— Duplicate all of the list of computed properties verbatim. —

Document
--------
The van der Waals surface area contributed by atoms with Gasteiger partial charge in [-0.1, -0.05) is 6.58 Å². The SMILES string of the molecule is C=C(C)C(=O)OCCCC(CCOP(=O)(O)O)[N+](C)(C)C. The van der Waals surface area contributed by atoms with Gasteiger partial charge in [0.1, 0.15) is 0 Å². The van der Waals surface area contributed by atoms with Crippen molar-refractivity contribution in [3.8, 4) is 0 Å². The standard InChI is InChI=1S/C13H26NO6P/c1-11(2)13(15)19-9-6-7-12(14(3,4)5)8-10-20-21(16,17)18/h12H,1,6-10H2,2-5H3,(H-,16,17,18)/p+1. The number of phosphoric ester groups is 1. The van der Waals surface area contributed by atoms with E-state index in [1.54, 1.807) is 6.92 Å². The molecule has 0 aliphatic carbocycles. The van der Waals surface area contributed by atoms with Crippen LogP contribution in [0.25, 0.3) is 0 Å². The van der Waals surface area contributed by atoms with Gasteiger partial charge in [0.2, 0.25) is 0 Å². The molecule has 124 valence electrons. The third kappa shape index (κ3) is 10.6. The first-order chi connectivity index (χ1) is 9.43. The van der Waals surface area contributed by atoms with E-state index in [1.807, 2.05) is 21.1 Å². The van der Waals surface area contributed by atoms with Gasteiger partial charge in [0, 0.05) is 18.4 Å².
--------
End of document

The van der Waals surface area contributed by atoms with Gasteiger partial charge in [-0.1, -0.05) is 6.58 Å². The SMILES string of the molecule is C=C(C)C(=O)OCCCC(CCOP(=O)(O)O)[N+](C)(C)C. The van der Waals surface area contributed by atoms with Gasteiger partial charge in [0.1, 0.15) is 0 Å². The van der Waals surface area contributed by atoms with Crippen molar-refractivity contribution in [3.8, 4) is 0 Å². The standard InChI is InChI=1S/C13H26NO6P/c1-11(2)13(15)19-9-6-7-12(14(3,4)5)8-10-20-21(16,17)18/h12H,1,6-10H2,2-5H3,(H-,16,17,18)/p+1. The number of phosphoric ester groups is 1. The van der Waals surface area contributed by atoms with E-state index in [1.54, 1.807) is 6.92 Å². The molecule has 0 aliphatic carbocycles. The van der Waals surface area contributed by atoms with Crippen LogP contribution in [0.25, 0.3) is 0 Å². The van der Waals surface area contributed by atoms with Gasteiger partial charge in [0.2, 0.25) is 0 Å². The molecule has 124 valence electrons. The third kappa shape index (κ3) is 10.6. The first-order chi connectivity index (χ1) is 9.43. The van der Waals surface area contributed by atoms with E-state index in [1.807, 2.05) is 21.1 Å². The van der Waals surface area contributed by atoms with Gasteiger partial charge in [0, 0.05) is 18.4 Å².